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Published On: Tue, Feb 28th, 2017

Is the Safe-Haven Premise of Gold still Valid?

Warren Buffet once voiced some concerns about the wisdom of buying gold as an investment. He said, “gold gets dug out of the ground in Africa, or someplace. Then we melt it down, dig another hole, bury it again and pay people to stand around guarding it. It has no utility. Anyone watching from Mars would be scratching their head.” Hence, it is not surprising that many investment- managers look down on gold in order avoid the biblical allusion of the servant that buried his ‘talents’.

However, it seems that money managers are starting to warm up to the idea of having gold in their portfolios. Contrary to what critics believe, investors generally agree that gold is a safe haven asset that provides investors with a measure of stability in time of economic and geopolitical uncertainties. Interestingly, many money managers are now starting considering gold a safe haven against sweeping tide of populism, protectionism, and stagflation, and inflation on the global economy.

photo/ Steve Bidmead via pixabay

Wall Street is starting to show some love to gold

It seems that Wall Street investment bankers now want to start giving gold a larger position in their portfolios. Bank of America Merrill Lynch monthly global fund manager survey recently had polled about 175 wealth managers to know their impressions towards having gold in their portfolio.  The wealth managers who were part of the recent survey manage the portfolios of some of the biggest moneybags and they have more than $543 billion in assets under their watch; hence, these money managers could offer valuable insight into where investors are likely to put their money.

To start with, about 85% of the respondents in the survey think that gold is undervalued at its current price of about $1,232.50 an ounce. The high number of investment managers who think gold is undervalued mimics the popular opinion of wealth managers when they submitted that gold was undervalued in 2009. Interestingly, the majority of investment managers have only agreed that gold is undervalued three times in the last three years.

More interesting however is that gold has soared two times out of the last three times that wealth managersagreed that it was undervalued. For instance, in January 2009, wealth managers agreed that gold was undervalued and the yellow metal went on to  record more than 12% by the end February that year. In January 2015, wealth managers also agreed that the bullion was undervalued and the yellow metal went on to record 7% gains a couple of weeks later..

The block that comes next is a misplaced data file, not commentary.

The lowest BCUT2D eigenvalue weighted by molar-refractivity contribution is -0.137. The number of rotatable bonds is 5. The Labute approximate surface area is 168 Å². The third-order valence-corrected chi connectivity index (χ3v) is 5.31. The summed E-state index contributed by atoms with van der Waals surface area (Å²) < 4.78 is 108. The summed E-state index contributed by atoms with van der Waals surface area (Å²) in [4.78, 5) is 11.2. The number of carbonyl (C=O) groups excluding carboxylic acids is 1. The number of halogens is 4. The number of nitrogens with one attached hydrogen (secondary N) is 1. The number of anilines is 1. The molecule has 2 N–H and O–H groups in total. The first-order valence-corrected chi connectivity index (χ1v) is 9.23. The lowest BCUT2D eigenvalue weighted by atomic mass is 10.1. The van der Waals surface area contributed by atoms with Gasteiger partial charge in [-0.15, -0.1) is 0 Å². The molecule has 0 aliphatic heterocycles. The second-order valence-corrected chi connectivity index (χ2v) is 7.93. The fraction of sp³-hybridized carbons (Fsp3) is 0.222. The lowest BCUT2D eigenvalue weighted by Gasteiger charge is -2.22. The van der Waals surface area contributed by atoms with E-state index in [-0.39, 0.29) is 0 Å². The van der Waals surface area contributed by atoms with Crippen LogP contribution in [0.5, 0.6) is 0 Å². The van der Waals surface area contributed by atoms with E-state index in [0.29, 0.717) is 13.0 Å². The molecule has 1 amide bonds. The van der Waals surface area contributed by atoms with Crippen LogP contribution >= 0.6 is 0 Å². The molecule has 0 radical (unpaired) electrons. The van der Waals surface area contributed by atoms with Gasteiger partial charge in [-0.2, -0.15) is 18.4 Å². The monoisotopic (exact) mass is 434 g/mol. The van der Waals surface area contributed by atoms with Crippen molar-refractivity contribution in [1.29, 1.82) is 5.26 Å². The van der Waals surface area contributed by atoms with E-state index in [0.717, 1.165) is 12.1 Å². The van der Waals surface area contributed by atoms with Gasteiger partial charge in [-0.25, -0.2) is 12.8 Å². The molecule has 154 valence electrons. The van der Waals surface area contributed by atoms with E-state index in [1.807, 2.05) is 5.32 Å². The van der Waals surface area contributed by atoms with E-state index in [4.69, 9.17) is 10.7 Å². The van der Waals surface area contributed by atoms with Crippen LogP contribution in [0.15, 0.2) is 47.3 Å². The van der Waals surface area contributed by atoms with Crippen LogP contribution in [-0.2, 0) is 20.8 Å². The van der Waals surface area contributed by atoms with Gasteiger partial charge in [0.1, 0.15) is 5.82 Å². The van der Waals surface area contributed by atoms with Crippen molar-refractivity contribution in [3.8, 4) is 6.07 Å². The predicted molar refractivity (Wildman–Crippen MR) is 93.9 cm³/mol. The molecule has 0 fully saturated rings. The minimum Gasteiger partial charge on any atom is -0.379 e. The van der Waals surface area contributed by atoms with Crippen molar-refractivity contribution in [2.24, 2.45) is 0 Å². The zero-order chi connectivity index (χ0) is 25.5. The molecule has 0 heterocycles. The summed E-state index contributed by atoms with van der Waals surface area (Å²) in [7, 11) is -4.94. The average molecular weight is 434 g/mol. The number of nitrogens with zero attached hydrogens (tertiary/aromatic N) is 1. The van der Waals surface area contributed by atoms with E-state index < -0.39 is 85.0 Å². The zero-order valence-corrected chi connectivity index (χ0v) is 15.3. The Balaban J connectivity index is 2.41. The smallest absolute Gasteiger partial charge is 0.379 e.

What does the future hold for gold investors?

The bullish case for gold is obviously benefiting from the rising fears that the bullish rally in the equity markets is just too good to be true. Lionexo analyst, David Shea, observes that “Wall Street has mostly expected stocks to crash under the weight of uncertainty because of Trump’s tendencies to court controversies.” However, U.S. equities have ‘refused’ to crash and they seem to the riding on the wings of Trump’s controversies to new highs, , Investment managers are worried that stocks might eventually suffer a catastrophic crash sooner or later; hence, it is reasonable that investment managers are starting to lean towards seeking refuge in gold.

Secondly, rising populist and protectionism trends sweeping across Europe and America could eventually trigger economic uncertainty that supports the fundamental bullish thesis of gold. For instance, Trump’s economic policies are making the dollar stronger but a strong dollar could actually hurt the economy. More so, Trump’s foreign policy could trigger serious trade wars between the U.S. and it trade partners.

In the final analysis, gold bears may argue the fact that gold doesn’t have much practical or utilitarian value. Of course, gold doesn’t earn an income unlike other assets. Nonetheless, the fact remains that gold is sort of ‘real’ or ‘tangible’ for investors; hence, the yellow metal will continue to have a place in the portfolio of smart investors who want to minimize their risks.

Author: Rudra Singh

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